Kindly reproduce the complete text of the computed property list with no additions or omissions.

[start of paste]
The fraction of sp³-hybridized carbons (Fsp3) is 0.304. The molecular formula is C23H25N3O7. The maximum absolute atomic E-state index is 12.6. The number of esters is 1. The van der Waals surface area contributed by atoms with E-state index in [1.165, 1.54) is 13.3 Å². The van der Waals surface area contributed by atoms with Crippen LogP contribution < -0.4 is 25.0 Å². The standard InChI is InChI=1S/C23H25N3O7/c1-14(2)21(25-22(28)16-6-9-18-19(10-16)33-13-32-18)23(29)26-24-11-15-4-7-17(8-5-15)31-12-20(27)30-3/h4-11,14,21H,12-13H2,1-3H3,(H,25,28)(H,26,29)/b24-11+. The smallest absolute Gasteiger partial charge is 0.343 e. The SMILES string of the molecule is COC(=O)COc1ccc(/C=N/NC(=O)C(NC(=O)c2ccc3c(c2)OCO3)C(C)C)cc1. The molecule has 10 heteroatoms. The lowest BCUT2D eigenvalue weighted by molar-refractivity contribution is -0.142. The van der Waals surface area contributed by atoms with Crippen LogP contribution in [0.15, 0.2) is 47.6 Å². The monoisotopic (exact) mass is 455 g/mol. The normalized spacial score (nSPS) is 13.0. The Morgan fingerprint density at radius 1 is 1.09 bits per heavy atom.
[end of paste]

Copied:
The fraction of sp³-hybridized carbons (Fsp3) is 0.304. The molecular formula is C23H25N3O7. The maximum absolute atomic E-state index is 12.6. The number of esters is 1. The van der Waals surface area contributed by atoms with E-state index in [1.165, 1.54) is 13.3 Å². The van der Waals surface area contributed by atoms with Crippen LogP contribution < -0.4 is 25.0 Å². The standard InChI is InChI=1S/C23H25N3O7/c1-14(2)21(25-22(28)16-6-9-18-19(10-16)33-13-32-18)23(29)26-24-11-15-4-7-17(8-5-15)31-12-20(27)30-3/h4-11,14,21H,12-13H2,1-3H3,(H,25,28)(H,26,29)/b24-11+. The smallest absolute Gasteiger partial charge is 0.343 e. The SMILES string of the molecule is COC(=O)COc1ccc(/C=N/NC(=O)C(NC(=O)c2ccc3c(c2)OCO3)C(C)C)cc1. The molecule has 10 heteroatoms. The lowest BCUT2D eigenvalue weighted by molar-refractivity contribution is -0.142. The van der Waals surface area contributed by atoms with Crippen LogP contribution in [0.15, 0.2) is 47.6 Å². The monoisotopic (exact) mass is 455 g/mol. The normalized spacial score (nSPS) is 13.0. The Morgan fingerprint density at radius 1 is 1.09 bits per heavy atom.